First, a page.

As previously discussed, the advertisement, as well as the additional communication data may be provided by a variety of sources (e.g., sender of the personal communication, third party advertiser, or Web site). If a sender-selected advertisement is provided by a third party advertiser, then the sender of that advertisement is compensated for sending it to at least one recipient or for publishing it to a blog or chat-room server. Additional compensation may be awarded to the sender if the recipient who receives the advertisement interacts with it. The sender may also receive additional compensation if the recipient purchases a good or service from the advertiser after interacting with the interactive advertisement. It should be appreciated that compensation including, but not limited to, money, products, services, software, information, points that are redeemable for goods or services, and other forms of compensation generally known to those skilled in the art are within the scope and spirit of this invention.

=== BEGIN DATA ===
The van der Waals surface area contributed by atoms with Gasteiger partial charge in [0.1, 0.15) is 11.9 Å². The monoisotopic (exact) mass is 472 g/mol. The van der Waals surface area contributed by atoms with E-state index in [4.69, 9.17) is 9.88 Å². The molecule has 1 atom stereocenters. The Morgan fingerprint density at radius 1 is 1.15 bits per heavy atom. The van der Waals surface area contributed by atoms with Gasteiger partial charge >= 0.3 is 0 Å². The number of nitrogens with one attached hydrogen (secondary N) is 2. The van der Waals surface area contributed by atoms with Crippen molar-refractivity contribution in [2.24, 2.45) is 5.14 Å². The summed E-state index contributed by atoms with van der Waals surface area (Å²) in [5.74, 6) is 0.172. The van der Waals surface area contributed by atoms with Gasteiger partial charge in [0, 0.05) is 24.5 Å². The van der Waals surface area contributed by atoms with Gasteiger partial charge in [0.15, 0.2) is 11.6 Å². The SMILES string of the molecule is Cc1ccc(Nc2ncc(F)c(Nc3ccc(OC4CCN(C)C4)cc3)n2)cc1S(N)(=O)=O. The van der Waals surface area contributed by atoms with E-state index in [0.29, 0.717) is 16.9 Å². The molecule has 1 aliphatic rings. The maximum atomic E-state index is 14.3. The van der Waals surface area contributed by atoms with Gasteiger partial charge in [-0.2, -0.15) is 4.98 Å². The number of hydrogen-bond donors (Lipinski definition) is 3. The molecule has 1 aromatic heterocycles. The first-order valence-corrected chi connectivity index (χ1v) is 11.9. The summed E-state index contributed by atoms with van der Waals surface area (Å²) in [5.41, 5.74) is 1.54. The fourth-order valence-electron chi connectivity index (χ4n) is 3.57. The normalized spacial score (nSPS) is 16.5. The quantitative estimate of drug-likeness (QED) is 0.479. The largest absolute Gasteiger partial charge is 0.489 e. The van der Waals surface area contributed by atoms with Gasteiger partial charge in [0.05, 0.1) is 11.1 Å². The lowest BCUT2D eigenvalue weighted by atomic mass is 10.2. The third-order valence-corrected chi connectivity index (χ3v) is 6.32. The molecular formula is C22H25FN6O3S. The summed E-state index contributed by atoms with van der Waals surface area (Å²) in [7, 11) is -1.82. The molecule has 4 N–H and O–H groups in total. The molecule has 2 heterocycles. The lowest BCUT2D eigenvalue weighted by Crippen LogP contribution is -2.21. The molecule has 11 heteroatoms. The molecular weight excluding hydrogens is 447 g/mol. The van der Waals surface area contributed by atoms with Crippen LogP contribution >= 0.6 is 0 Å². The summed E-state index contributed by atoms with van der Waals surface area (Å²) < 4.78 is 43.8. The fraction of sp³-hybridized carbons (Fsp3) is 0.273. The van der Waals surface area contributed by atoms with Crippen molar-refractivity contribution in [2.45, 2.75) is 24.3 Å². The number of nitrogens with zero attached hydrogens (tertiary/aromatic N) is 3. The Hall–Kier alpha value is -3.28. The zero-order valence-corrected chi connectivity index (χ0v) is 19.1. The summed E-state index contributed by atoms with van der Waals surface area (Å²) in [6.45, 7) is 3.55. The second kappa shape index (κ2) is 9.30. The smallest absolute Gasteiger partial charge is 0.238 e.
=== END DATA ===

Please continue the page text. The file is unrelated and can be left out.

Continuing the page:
FIG. 9 outlines, beginning at step 502, the process the advertising application goes through to provide the recipient network device with a digital message containing an advertisement. At step 504, the advertising application provides a Web page containing a “send e-mail” option to the sender network device. The advertising application, at step 506, receives a response from the sender network device indicating that an e-mail should be sent. At step 508, the advertising application provides the sender network device with an e-mail communication page (see FIG. 8), enabling the sender to enter at least one designated recipient, the subject matter, the content, any attachments, and a selected advertisement that should accompany the completed e-mail. The end result is a compilation of data that includes sender data, advertisement data, and message data. The advertising application, at step 510, receives a response from the sender network device indicating that a compilation of data is being submitted. At step 512, the advertising application receives the compilation of data, which includes message data, sender data, and advertisement data, and assigns a unique identification number to the message data. The compiled data is then stored in the Web site memory device. The unique identification number, as assigned to the message data, and as previously assigned to the sender data (upon registration of the sender) and the advertisement data (upon submission of the advertisement), enables the advertising application to easily search for individual entries and link individual entries with other individual entries. The advertising application then determines the compensation that is due the sender, at step 514, based upon the selected advertisement and the number of recipients that will receive the selected advertisement. At step 516, the message data (which includes the selected advertisement) is formatted into a standard e-mail format. The formatted e-mail's reply-to address is changed, at step 518, to reflect the sender's e-mail address that was provided by the sender upon registration. At step 520, the formatted e-mail is sent to the designated recipient(s).